Masterpieces from the Department of Islamic Art in the Metropolitan Museum of Art
edited by Maryam D. Ekhtiar, Priscilla P. Soucek, Sheila R. Canby, and Navina Najat Haidar
Metropolitan Museum of Art, 431 pp., $65.00; $45.00 (paper) (distributed by Yale University Press)
Treasures of Islamic Manuscript Painting from the Morgan
an exhibition at the Morgan Library and Museum, New York City, October 21, 2011–January 29, 2012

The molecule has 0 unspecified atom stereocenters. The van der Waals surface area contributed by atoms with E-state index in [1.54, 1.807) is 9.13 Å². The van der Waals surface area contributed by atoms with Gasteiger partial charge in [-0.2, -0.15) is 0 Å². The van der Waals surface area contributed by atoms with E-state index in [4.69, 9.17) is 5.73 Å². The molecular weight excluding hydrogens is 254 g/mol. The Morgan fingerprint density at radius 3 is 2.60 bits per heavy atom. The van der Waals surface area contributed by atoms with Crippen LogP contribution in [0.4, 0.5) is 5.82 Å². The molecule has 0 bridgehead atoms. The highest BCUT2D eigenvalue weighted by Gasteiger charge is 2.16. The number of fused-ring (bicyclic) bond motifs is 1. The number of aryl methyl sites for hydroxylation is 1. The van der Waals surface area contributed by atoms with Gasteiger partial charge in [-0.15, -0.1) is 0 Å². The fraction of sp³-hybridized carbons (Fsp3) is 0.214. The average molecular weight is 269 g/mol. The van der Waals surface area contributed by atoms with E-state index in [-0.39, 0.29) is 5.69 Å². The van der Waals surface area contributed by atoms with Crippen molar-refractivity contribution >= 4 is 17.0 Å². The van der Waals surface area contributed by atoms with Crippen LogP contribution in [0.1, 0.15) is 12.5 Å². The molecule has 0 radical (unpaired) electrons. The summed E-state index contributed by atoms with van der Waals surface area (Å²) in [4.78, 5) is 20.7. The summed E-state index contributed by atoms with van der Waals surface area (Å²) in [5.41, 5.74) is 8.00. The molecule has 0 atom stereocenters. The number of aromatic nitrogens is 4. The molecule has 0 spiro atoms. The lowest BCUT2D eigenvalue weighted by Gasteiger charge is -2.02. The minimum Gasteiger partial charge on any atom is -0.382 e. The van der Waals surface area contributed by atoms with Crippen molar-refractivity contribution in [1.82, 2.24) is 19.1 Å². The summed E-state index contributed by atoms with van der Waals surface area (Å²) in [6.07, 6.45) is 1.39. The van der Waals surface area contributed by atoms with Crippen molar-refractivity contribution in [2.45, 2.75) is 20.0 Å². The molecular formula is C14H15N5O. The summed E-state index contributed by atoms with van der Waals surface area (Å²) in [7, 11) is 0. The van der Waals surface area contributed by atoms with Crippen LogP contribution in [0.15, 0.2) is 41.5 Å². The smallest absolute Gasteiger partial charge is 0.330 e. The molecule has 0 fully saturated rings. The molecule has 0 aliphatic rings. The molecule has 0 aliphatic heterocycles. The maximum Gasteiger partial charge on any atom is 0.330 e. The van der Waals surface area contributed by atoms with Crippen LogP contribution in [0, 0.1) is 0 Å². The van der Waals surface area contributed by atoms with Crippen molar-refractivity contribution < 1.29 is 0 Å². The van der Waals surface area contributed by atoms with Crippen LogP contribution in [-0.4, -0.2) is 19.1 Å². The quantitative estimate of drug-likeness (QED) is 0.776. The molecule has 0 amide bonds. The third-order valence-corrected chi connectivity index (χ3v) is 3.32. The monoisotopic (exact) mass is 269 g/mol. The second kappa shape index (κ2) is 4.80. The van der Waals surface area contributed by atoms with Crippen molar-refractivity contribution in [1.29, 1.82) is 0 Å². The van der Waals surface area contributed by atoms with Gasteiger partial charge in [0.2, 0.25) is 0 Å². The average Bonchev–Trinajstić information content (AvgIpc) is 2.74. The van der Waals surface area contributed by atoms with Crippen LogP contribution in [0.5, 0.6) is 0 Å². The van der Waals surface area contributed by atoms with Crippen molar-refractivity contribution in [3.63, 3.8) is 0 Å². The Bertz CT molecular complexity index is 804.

Unlike the no less challenging civilizations of East and South Asia, the world of Islam suffers from having been a charged opposite to the West. Ever since the seventh century CE, when Muslim armies first spread with baffling ease across the southern Mediterranean and the Middle East, Islamic civilization has been viewed, in Europe and in America, as shot through with an eerie sense of grandeur tinged with menace. The threat posed by Muslim powers on the frontiers of Europe was sharpened by the feeling that Islam itself was not entirely alien. It was seen as a mutation from the common stock of Judaism and Christianity that was all the more disturbing because the family resemblance between the three religions had not been entirely effaced. This attitude has persisted into modern times.